Genealogy sites like Ancestry are great for presenting family trees, taking all that raw data and presenting it in a straightforward graphical form.
But if you want to really understand your tree, to spot problems, links, patterns you might have missed, then you’ll need to delve a little deeper.
MindMaple Lite is a free application for generating mind maps, project plans, running brainstorming sessions, and generally helping to organise, present and share your ideas.
Download and installation is straightforward – no registration, adware or other hassles here – and conveniently the program opens with a mind map explaining itself: the main features, what’s new in this edition, what you get from upgrading to the Pro edition, and more.
Optimizing your PC’s screen colors cuts eyestrain, reduces headaches, and helps you sleep at nights. It can be surprisingly easy, too -- set up a program like SunsetScreen and it works largely automatically.
There may still be times when your display is too light, or maybe too dark, though, and that’s where NegativeScreen comes in. It’s a tiny freeware app for Windows 7 and later which can invert your screen colors on demand.
Managing your money can be complicated, tedious, time-consuming. It’s tempting to just leave your accounts to look after themselves, and if your finances aren’t too tight then you might get away with that. For a while, anyway.
Keeping track of your balances is a much better idea, though, and it doesn’t have to be difficult. Yapbam (Yet Another Personal Bank Account Manager) is a cross-platform personal finance manager which helps you get started almost immediately.
Windows provides many ways to browse a folder of images, but it’s much less flexible when it comes to printing. Typically you’ll have to print your pictures one at a time, or make do with whatever fixed multi-image formats your printer driver supports.
Primg is one of the simplest solutions around, a tiny portable freebie which gives much more control over your picture printouts.
Microsoft has released the final build of Visual Studio Emulator for Android, which despite its name, doesn’t install or require Visual Studio: just Windows 8+ with Hyper-V.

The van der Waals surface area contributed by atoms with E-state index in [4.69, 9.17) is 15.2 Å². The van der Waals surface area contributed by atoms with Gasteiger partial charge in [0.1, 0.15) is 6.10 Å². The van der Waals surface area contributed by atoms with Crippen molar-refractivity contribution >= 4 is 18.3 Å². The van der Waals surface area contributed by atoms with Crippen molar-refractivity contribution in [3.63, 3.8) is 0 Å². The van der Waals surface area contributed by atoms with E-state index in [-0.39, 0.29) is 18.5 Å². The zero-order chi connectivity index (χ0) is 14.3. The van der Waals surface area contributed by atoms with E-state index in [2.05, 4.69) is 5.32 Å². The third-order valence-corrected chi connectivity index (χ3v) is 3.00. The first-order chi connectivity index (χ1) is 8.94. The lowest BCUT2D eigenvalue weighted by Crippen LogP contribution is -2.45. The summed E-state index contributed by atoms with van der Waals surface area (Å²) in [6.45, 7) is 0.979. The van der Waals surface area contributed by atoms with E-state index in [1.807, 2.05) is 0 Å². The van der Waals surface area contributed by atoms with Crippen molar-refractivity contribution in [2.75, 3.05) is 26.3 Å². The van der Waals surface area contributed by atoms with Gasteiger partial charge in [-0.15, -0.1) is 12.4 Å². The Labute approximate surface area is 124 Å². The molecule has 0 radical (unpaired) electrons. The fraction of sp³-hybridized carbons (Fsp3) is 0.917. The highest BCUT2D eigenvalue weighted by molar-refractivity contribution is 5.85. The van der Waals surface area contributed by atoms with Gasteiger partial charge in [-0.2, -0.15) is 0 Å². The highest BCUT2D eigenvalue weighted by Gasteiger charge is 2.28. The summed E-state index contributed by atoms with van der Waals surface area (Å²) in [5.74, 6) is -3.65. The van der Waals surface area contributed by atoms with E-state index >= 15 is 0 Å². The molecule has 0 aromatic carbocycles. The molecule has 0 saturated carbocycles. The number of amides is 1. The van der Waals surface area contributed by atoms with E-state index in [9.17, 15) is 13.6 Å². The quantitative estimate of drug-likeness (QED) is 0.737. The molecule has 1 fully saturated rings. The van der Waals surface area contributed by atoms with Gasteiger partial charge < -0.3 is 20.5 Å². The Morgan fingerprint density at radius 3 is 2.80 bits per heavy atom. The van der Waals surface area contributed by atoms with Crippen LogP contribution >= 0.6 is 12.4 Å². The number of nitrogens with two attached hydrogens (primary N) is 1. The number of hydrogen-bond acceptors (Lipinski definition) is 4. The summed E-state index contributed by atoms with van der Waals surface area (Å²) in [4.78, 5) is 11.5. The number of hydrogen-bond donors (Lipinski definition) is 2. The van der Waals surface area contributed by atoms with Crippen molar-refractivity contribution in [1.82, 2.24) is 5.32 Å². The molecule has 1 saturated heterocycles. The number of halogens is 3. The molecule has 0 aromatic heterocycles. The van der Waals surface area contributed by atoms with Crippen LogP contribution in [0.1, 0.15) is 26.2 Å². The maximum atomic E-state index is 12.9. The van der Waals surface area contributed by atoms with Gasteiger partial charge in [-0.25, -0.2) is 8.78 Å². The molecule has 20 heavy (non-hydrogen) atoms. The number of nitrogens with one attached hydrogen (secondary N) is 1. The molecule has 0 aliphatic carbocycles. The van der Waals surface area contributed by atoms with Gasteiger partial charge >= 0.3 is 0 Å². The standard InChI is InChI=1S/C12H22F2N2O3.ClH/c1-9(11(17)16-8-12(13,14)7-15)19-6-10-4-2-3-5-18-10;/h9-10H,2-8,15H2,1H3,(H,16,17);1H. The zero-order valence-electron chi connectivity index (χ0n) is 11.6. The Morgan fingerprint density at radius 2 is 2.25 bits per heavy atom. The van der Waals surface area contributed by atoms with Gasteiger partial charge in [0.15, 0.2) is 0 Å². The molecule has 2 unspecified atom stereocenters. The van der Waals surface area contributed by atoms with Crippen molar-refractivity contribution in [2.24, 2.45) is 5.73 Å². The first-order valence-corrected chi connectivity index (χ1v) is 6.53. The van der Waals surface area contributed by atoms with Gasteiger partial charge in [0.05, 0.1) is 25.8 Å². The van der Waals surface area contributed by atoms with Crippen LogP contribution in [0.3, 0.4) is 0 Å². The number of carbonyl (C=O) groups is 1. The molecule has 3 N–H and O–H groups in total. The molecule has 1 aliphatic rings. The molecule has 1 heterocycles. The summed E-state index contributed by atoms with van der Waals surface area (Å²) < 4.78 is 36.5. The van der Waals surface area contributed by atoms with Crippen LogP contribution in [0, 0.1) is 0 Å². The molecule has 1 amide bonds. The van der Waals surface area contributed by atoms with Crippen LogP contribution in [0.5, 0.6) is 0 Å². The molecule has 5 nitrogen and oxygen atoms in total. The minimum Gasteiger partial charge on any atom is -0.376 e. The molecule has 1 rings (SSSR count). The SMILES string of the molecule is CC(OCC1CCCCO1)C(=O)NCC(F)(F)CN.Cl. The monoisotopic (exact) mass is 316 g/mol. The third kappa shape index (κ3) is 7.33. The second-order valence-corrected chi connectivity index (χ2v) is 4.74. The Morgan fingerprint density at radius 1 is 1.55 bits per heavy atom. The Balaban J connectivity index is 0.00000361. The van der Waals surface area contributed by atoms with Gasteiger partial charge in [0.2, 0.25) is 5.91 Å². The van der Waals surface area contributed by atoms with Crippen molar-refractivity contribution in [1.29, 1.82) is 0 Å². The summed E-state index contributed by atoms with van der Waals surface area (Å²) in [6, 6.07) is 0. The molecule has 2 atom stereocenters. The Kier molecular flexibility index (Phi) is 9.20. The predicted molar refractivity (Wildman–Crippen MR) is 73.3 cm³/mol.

The big disadvantage of the package is still the lack of the Play Store. You can only install new apps from their APK files. If you can live with that, the Emulator’s benefits start with its range of environments. The package comes with a virtual KitKat phone and tablet, and various other Android versions and form factors are available for download.
All-in-one remote networking toolkit MobaXterm 8.0 has shipped with the ability to create credentials for multiple sessions.
The latest build is packed with technology derived from the open source PuTTY, including the SSH/ telnet/ rlogin/ serial engines, the embedded terminal, a new "MobaKeyGen" graphical SSH keys generator -- even a new Games menu with simple puzzles and games from the PuTTY developer. (No, really.)
Android devices have plenty of security options -- passwords, PINs, pattern locks -- but they’re mostly about blocking access to the entire system. Get past the lock screen, and if a friend picks up your phone they can do whatever they like.
ES App Locker -- from the developers of the popular ES File Explorer -- adds another layer, enabling you to block access to individual apps by drawing a pattern on the screen.
When you’re regularly trying out new software, it’s important to look for anything odd or unusual, any sign that a program might not be what it seems.
The Windows "virtual desktop manager" virgo seemed like a great example. A 3.7KB download? Which unpacked to a single 8KB executable? There had to be something wrong here. Surely?
Your PC’s large screen, quality sound card and speakers make it great for viewing and sharing media, but having to control the system via a keyboard and mouse isn’t always convenient.
AndroMouse provides a versatile alternative, with a comprehensive collection of tools which allows you to remotely control a PC from your Android device.
The Windows Search engine is much better than it used to be, but still has plenty of room for improvement, which is why there’s an enormous number of alternative tools around.
SurfFind is a tiny open source package -- a mere 216KB download -- that searches your specified text files for keywords, quickly displaying the results. It’s a familiar idea, but the program does have some interesting extra touches which help it stand out from the crowd.